Another speaker at the meeting, NAACP member Michelle Laws, spoke to WCHL outside the meeting room after she made her comments to the board.

She said she wanted to go on record to say this about the incident:

“Had this been a white child, and a black principal, without question – or assistant principal – without question, she would have been fired on the spot.”

Chapel Hill High School Assistant Principal Julie Hennis is white.

WCHL has reached out to Chapel Hill-Carrboro City Schools for comments about the issue, and we’ll keep you informed about any developments, as they happen.

UPDATE: Executive Director of Community Relations for CHCCS Jeffrey Nash told WCHL in an email that the school system declined to comment on the matter “to protect the names/reputations of the student and others involved.”

UPDATE:The News & Observer reported Friday that Hennis has been removed from Chapel Hill High School and will be reassigned.

Academic Integrity on CHCCS Board of Education’s Agenda Thursday

The Chapel Hill-Carrboro City Schools Board of Education resumes meeting Thursday after a short break to discuss plans to promote and enforce academic honesty throughout the system.

According to a report via Schools Superintendent Tom Forcella’s office to the Board of Education, “the need for cultural change at the district’s high schools is urgent and apparent.”

That conclusion is at least partly based on the findings of a committee formed last year to focus on academic integrity throughout the school system.

The committee, which is co-chaired by an assistant principal from each high school, met frequently last year, and its work with concerned stakeholders to implement Strategy 3.4 is ongoing.

Strategy 3.4 is part of the school system’s Long Range Plan 2013-2018, which is posted on the CHCCS website. The plan is separated into five goals, and Strategy 3.4 states that the school system should “foster a renewed emphasis on academic and personal integrity.”

That item is listed under Goal 3, which reads: “The culture of CHCCS will be one that encourages innovation, risk taking, excitement for learning and personal growth in a trusting partnership with the community.”

The committee conducted nine focus groups during the spring semester. The groups consisted of students, staff and parents.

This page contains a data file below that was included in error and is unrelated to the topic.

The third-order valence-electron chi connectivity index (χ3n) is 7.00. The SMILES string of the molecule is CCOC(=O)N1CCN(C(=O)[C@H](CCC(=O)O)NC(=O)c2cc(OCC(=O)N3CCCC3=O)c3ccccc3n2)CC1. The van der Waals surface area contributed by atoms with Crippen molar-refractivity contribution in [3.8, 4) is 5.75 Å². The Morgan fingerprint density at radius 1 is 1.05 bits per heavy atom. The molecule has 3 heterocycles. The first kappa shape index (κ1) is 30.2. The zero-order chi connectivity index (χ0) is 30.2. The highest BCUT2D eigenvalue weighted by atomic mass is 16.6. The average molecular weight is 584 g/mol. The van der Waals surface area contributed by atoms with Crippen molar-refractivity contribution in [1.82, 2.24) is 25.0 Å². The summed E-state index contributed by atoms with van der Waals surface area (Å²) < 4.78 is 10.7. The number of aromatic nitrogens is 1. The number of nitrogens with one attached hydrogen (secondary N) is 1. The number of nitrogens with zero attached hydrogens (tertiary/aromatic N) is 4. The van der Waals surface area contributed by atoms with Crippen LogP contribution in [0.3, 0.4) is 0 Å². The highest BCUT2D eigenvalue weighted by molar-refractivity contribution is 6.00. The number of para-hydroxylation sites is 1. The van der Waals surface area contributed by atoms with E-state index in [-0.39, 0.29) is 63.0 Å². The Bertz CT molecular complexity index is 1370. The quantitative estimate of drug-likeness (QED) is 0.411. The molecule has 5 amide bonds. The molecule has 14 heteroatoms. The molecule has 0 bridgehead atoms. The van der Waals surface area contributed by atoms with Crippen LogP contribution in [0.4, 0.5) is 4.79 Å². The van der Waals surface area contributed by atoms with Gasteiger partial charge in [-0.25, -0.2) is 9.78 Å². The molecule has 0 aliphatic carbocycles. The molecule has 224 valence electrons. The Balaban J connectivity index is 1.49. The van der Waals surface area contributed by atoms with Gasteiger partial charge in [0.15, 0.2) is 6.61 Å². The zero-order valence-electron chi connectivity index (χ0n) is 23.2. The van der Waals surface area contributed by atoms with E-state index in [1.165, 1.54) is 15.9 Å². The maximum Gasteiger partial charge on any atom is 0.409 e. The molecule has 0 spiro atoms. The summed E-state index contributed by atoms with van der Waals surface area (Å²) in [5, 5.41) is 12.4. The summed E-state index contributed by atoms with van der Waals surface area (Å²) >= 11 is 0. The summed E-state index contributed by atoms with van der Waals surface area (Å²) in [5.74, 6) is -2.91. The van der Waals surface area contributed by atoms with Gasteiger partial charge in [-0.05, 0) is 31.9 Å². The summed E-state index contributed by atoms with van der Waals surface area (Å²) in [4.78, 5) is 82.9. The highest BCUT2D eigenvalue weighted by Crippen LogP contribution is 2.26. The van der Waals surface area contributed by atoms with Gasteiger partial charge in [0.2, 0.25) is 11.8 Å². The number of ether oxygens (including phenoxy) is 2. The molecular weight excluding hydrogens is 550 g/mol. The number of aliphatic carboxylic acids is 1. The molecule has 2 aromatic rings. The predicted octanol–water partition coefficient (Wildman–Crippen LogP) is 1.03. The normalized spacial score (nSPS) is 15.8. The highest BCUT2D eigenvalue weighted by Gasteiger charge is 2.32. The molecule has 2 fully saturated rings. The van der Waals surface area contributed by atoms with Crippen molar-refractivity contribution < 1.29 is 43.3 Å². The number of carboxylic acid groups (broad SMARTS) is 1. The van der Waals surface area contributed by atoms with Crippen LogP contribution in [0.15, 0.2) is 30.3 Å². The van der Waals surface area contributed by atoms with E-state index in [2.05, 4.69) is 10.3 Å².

They were asked four questions: What is an appropriate consequence for violating the honor code? What is the desired outcome for disciplinary consequences? In what ways do consequences lead to desired outcomes? And: On what other aspects of the academic experience should integrity policies focus?

Parents and educators offered a variety of answers to each question, and some key themes emerged.

Academic integrity is an issue of culture, as much as it is an issue of learning, according to teachers, who offered that breaches of academic integrity can be caused by many factors. They mentioned peer pressure, competitiveness, stress and apathy, among others.

They also said that policies should be clear and consistent throughout the school system.

Some themes that emerged from parents who responded include the importance of communicating to students that cheating is “not a winning solution to the academic rigors of high school”; and that assignments should encourage critical thinking.

In June of 2013, a student-led survey of juniors and seniors shed light on academic pressure in the district’s high schools. Responders to the survey recommended dropping class ranking, holding students more accountable for online courses, and offering stress-reducing activities throughout the school day.

Cheating at Chapel Hill High School made national news back in 2008. Four students were suspended as a result of two cheating incidents. One involved the use of a master key that had apparently been passed down by graduating seniors for years, for the purpose of secretly entering a teacher’s office.